RIO DE JANEIRO Red, white and blase for one quarter, the U.S. Olympic men's basketball team woke up and won with ease.
Shaking off a sluggish, sloppy start and maybe some Brazilian boredom, the Americans regrouped in the second quarter and romped over Venezuela 113-69 on Monday, taking another step toward a possible third straight gold medal.
Kevin Durant scored 16 points and Carmelo Anthony 14 for the U.S. squad, which may have grown a touch overconfident following a 57-point blowout of China in its tournament opener.
The Americans were tied after one quarter, but turned up their defensive intensity, outscored Venezuela 30-8 in the second period and improved to 82-1 under coach Mike Krzyzewski.
It was similar to the meeting between the teams in Chicago on July 29, when the U.S. shot poorly and still won by 35 on its pre-Rio exhibition tour. Maybe this was a reminder that no team can be taken lightly -- and there is little margin for error -- once the Olympic flame is ignited.
The Americans continue pool play on Wednesday against unbeaten Australia. The Aussies, featuring five NBA players, four of them league champions, improved to 2-0 on Monday with an impressive 95-80 win over Serbia. Australia has never won an Olympic medal in men's basketball.
Anthony, the four-time Olympian and two-time gold medalist playing in his record 25th game for the United States, provided a much-needed spark in the second quarter.
With the Americans leading just 28-22 and looking anything but golden, Anthony came across the lane and stripped the ball away from Venezuelan center Gregory Echenique and passed it to Kyrie Irving. Anthony then trailed Irving up the floor, accepted a feed on the wing and knocked down a 3-pointer that lifted some of the pressure -- and fog -- off Team USA.
Anthony moved past Michael Jordan on the U.S. career scoring list and now trails only LeBron James and David Robinson.
Paul George scored 20 and Jimmy Butler 17 -- most of them coming in extended garbage time -- in the first Olympic matchup between the nations.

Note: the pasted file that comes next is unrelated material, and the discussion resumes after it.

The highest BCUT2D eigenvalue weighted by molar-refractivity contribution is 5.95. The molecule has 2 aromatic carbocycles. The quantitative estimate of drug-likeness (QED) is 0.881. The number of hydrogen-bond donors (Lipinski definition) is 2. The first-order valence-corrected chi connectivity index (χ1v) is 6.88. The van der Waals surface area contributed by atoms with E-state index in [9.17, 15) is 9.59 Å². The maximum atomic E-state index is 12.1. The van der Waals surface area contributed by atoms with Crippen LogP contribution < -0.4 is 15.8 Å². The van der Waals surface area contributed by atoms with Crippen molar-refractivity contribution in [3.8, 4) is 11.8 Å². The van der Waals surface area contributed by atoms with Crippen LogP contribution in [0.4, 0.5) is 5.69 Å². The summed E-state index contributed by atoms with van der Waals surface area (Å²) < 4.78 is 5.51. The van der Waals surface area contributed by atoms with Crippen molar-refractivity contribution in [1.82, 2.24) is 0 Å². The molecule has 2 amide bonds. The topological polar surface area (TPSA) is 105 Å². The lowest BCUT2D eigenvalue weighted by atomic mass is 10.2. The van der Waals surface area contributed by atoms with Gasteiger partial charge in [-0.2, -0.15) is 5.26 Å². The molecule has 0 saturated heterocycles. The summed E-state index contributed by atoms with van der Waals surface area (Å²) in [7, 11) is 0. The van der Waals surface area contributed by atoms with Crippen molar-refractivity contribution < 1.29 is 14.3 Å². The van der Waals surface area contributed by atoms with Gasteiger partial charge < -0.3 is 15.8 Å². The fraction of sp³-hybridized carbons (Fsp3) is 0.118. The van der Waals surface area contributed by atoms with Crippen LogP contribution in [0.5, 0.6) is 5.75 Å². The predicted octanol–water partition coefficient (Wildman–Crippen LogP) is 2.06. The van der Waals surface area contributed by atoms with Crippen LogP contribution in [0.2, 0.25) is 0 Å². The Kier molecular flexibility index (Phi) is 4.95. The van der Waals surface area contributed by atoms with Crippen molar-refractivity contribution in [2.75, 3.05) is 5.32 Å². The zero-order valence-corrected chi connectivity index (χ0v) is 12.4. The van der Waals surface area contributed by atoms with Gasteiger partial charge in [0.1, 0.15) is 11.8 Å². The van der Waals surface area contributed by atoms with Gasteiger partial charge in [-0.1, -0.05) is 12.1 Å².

Venezuela's John Cox, a cousin of American superstar Kobe Bryant, scored 19 and Echenique 18.
Although this may not be the best made-in-America team as James, Stephen Curry and others chose to skip the Rio Games, the U.S. squad that came to Brazil appears to be in a class by itself. There will likely be tougher games ahead, but they haven't had one yet.
Venezuela, which doesn't have an NBA player on its roster, didn't figure to be a threat but the FIBA Americas champion wasn't intimidated by the U.S. roster of household names.
With their fans doing all they could to push the heavy underdogs, Venezuela's players outworked the Americans in the first quarter, which ended 18-all and the U.S. with six turnovers.
It was a different story in the second, when the Americans reeled off 13 straight points in one stretch to take control.
Staying on a 196-cabin luxury cruise ship anchored off Rio's coast, the U.S. team has settled in following a few choppy early days in Brazil.
Taking the floor in all-white warm-ups as Jay-Z's "Public Service Announcement" blared inside the Carioca Arena, the U.S. team looked both relaxed and ready.
DeAndre Jordan showed off some dance moves during layup drills as Brazilian fans, many of them wearing NBA jerseys, snapped photos of the American stars.
Late in the game, after George crushed a dunk to put the U.S. up by 43, Jordan boogied again on the sideline.